Recipe Makeovers Part 2 – Healthy Meals For After Your Reboot

By: Stacy Kennedy, MPH, RD, CSO, LDN; Reboot Nutritionist

You may be nearing the end of your reboot and wondering, what’s next?  Here are some ideas for how to turn your favorite Reboot recipes into a complete meal for everyday healthy eating.

During your Reboot you’re consuming only vegetables and fruits.  While these foods should continue to make up the majority of your meals and snacks adding in protein and fiber rich foods like nuts, seeds, legumes, beans and whole grains like quinoa, oats and brown rice will round out your diet to be even more nutritionally complete.

When creating a healthy meal it’s important to consider the ingredients and the cooking methods.  Let’s take a classic Reboot recipe that is top on many people’s list of favorites:
Roasted Acorn Squash Stuffed with Mushroom and Sage 

This recipe calls for baking the vegetables, which is a healthy choice.  Next, let’s review the ingredient list and consider what to add to make it a balanced meal.  Adding a protein and whole grain to this recipe will make it more nutritionally complete.

First, add a grain:
•    Quinoa
•    Brown rice
•    Wheat berries
•    Wild rice

Next, add a protein (pick one or two):
•    Chopped walnuts
•    Baked tofu
•    White beans
•    Lentils

*If you would like to include animal proteins, organic free-range chicken or lean, grass-fed organic ground beef would work nicely; look for local and consume sparingly on occasion.

Turn your favorite Reboot salad into a healthy, complete meal:
Kale & Avocado salad

Add whole grains (or starchy veggies):
•    1/2 cup of wheat berries or quinoa will add more B vitamins and minerals like iron and zinc.
•    Starchy veggies like roasted sweet potato, squash, or fresh corn and avocado work well for adding more substance to salads too.

Add protein:
•    1/2 cup of edamame or garbanzo beans (if using canned beans, make sure to rinse them first and look for an organic variety with BPA free lining)
•    1 Tbsp raw sunflower seeds or 1/4 cup chopped raw walnuts or almonds
•    I even like to include a scoop of hummus in this salad.
•    If you choose to resume animal proteins, 1 Tbsp organic goat cheese and 3 oz of grilled or baked organic free-range chicken works nicely.

Vegetable Soup is a perfect opportunity for a hearty one-pot meal.  One-pot meals are an easy and convenient way to make a healthy dish with leftovers for a quick meal the next day.

Add whole grains:
•    Barley, brown rice, wheat berries or whole wheat couscous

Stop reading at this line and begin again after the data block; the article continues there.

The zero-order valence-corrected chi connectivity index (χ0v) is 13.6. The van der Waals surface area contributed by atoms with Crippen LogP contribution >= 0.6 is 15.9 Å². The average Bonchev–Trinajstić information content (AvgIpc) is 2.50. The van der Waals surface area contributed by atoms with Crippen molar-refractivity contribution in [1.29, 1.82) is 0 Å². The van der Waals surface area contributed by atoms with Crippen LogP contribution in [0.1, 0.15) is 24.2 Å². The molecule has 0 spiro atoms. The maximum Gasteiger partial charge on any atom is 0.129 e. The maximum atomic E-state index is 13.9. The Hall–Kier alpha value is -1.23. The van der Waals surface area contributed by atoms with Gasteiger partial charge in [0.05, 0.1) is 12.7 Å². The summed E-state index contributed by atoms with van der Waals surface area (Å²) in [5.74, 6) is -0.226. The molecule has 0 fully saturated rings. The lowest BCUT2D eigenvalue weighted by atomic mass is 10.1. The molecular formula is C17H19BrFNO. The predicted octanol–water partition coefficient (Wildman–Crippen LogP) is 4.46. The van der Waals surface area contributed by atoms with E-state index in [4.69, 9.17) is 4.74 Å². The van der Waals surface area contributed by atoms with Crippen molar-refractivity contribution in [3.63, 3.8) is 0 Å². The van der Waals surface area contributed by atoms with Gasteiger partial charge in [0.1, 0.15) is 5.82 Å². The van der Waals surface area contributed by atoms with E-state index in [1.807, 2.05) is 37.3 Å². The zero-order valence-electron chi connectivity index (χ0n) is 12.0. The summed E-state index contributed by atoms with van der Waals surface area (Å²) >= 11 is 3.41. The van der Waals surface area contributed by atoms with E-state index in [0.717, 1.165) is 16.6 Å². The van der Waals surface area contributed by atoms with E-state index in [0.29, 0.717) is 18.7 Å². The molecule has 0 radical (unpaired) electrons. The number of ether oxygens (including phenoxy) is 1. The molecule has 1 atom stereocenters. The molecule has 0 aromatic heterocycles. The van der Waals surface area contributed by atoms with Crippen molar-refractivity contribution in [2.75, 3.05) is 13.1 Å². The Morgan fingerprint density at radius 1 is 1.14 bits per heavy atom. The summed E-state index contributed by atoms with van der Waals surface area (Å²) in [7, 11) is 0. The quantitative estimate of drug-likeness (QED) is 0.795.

Add protein:
•    Beans (use a variety like kidney, white, black or pinto

Blends/Smoothies may have already been a delicious part of your Reboot.  Now you can make these even more complete by adding in protein for a power breakfast or mid-day meal.

•    ground flax seeds
•    wheat germ
•    almond meal
•    chia seeds
•    hemp seeds
•    pea protein powder
•    spirulina
•    soft tofu for a creamy texture
•    nonfat plain organic greek yogurt (if including dairy)

Snacks are ideal when a fruit or veggie is combined with a protein to help regulate blood sugar and hunger.

•    Hummus to carrot, celery or other veggie sticks
•    Almond butter to sliced green apples (or any variety of apple or pear)

Veggie Dishes can become a main part of your meal.
Baked Tomato and Zucchini is a popular Reboot recipe.  This dish is also delicious with whole grains and proteins like lentils, baked tofu or fish.

For example:
•    Place brown rice on your plate or bowl and top with lentils or baked tofu. Wild fish like cod or haddock work well too.  Or just use lentils and skip the rice.
•    Pour baked tomato and zucchini over dish.  Spoon out juices onto dish. Top with parsley or fresh basil and slice of lemon.

Now that you are a recipe makeover artist, have fun getting creative with your favorite dishes!  We’d love to hear and see how you have turned your favorite Reboot recipes into healthy meals for after your Reboot.

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Stacy Kennedy, MPH, RD, CSO, LDN; Reboot Nutritionist

Stacy is a Board Certified Specialist in Oncology Nutrition and an Integrative Nutritionist. She consults for various companies, focusing on health, wellness and innovative strategies to help increase individual’s fruit and vegetable intake. Stacy is an American College of Sports Medicine Certified Health Fitness Specialist; she holds a BS degree in Dietetics from Indiana University, completed her dietetic internship at Massachusetts General Hospital, and earned a Masters in Public Health from the University of North Carolina at Chapel Hill. She is a Senior Clinical Nutritionist at the Dana Farber Cancer Institute/Brigham & Women’s Hospital, Harvard Medical School teaching affiliates, in Boston, MA, with more than 20 years of experience. Stacy created and now serves as project manager and lead writer for nutrition services content on the Dana Farber website and the affiliated, nationally recognized nutrition app. Stacy is regularly featured on TV, radio, print and social media on behalf of Dana Farber and other organizations. Together with her husband, Dr. Russell Kennedy PsyD, they have a private practice, Wellness Guides, LLC. Stacy is an adjunct professor in Wellness and Health Coaching at William James College, currently teaching a graduate course in Health Coaching. Stacy is featured in the award winning documentary films, “Fat, Sick & Nearly Dead” and “Fat, Sick & Nearly Dead 2,” and serves on the Reboot with Joe Medical Advisory Board. Stacy lives in Wellesley with her husband, two sons and three dogs. She enjoys cooking, yoga, hiking and spending time with friends and family. Stacy is also one of the nutritionists who runs our Guided Reboot programs.

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